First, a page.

Absence of blood coagulation disorders and slight gastrointestinal disorders in the form of vomition during the postoperative period means that there are no severe adverse effects of Diclofenac sodium as postoperative care. This is in agreement with a previous study recorded that, in clinically normal dog’s undergoing general anesthesia and elective surgery, the use of NSIAD as analgesic is not contraindicated (Lobetti and Joubert, 2000; Imagawa et al., 2011).

Various pain scales have been developed, but none have gained widespread acceptance in veterinary medicine. The present study was depended upon University of Melbourne Pain Scale for assessment of post operative pain in all dogs and their response to analgesics because it is quite accurate pain scale as it is based on 6 categories of data associated with response to pain. These categories included; physiological data, response to palpation, activity, mental status, posture and vocalization (Firth and Haldan, 1999).

There was no significant difference between all groups in mean pain score during the first hour post-operative. Possible explanation for this was that recovery from anesthesia masked clinical signs of pain. Similar explanation was mentioned in a previous study (Pibarot et al., 1997).

Cefotaxime Na is one of the most common used prophylactic antibiotics as post operative care in dogs. The present study was designed to study the effect of this antibiotic on pain control and if it has a synergistic action with diclofenac sodium or not. The results of the present study showed that the group 3 showed the highest mean pain score which was significantly higher than other groups and the mean pain scores of Groups (1 and 4) were not statistically different from each other. This means that there is neither direct analgesic nor synergistic action of cefotaxime Na as postoperative care.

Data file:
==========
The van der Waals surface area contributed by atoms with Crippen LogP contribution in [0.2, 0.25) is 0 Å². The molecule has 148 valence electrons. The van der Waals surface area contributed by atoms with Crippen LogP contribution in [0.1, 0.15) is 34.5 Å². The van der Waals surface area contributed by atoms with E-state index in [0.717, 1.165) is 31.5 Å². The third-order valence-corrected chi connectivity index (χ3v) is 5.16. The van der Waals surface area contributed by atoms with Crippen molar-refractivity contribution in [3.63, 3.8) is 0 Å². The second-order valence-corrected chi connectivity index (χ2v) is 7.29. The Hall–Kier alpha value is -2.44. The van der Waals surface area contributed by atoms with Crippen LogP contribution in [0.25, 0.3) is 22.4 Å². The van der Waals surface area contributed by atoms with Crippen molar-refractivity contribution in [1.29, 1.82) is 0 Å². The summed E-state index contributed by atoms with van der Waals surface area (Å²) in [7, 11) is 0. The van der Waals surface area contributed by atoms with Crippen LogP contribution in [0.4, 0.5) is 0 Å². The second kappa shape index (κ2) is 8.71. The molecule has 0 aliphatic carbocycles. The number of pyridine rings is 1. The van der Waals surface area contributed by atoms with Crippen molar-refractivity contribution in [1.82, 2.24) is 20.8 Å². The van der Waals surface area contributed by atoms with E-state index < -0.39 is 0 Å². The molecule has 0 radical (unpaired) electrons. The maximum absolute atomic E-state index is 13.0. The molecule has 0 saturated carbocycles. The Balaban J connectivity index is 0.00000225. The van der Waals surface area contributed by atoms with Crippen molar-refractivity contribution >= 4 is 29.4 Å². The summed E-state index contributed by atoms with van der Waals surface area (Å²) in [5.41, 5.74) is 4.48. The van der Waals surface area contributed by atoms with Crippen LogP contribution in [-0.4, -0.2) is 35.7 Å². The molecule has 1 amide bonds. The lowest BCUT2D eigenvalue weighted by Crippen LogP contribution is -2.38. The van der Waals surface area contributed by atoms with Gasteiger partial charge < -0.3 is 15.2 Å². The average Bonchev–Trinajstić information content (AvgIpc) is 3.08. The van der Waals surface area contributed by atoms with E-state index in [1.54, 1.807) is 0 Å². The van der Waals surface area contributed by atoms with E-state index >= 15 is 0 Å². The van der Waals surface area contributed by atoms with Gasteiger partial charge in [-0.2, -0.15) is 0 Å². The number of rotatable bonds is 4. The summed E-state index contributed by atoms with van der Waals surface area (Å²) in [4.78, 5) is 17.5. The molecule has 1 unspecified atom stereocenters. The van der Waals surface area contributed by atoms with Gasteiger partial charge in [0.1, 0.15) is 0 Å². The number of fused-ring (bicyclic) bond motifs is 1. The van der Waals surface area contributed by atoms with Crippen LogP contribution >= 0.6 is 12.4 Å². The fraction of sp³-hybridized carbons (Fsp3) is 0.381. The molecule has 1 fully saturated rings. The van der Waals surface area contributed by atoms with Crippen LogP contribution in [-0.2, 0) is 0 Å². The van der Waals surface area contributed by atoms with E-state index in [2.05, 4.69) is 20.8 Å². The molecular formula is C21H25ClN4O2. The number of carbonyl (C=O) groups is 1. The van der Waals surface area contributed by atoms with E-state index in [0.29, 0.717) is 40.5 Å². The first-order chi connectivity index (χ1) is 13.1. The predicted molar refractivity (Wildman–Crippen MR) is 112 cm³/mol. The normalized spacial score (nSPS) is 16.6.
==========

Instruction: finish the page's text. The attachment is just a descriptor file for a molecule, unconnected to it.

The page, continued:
From three hours post-operative till twenty four hours post-operative, groups received diclofenac sodium showed mean pain scores significantly lower than other groups. This means that the good action of diclofenac sodium starts at 3 h post administration and continues till 24 h.

On one hand, results of the present study are in disagreement with some studies (Jonhson, 1991; Gentry and Mann, 1993) that suggested that NSAID provide mild analgesia but would not be adequate for immediate postoperative pain in orthopedic patients. This could be explained by the difference in the pain scores produced by different surgeries of soft and hard tissues.

On the other hand, this study is in agreement with recent studies (Nolan and Reid, 1993; Lascelles et al., 1994; Mathews et al., 1996) which demonstrated that some NSAID were more effective than opioids for relief of pain in dogs.

Postoperative pain was considered mild, moderate or severe if the total pain score was between 0 and 5, 6 and 9, or 10 and 13, respectively (Pibarot et al., 1997). The results of the present study recorded that the maximum mean pain score resulted from ovariohysterectomy was 8±0.00. This result means that ovariohysterectomy is a moderately painful surgery, therefore, anti-inflammatory drug as postoperative care is recommended.

CONCLUSION

At the dosage indicated above, diclofenac sodium on its own is an excellent analgesic for postoperative pain in healthy dogs undergoing moderately painful surgery, without compromising haemostasis or severe gastrointestinal disorders.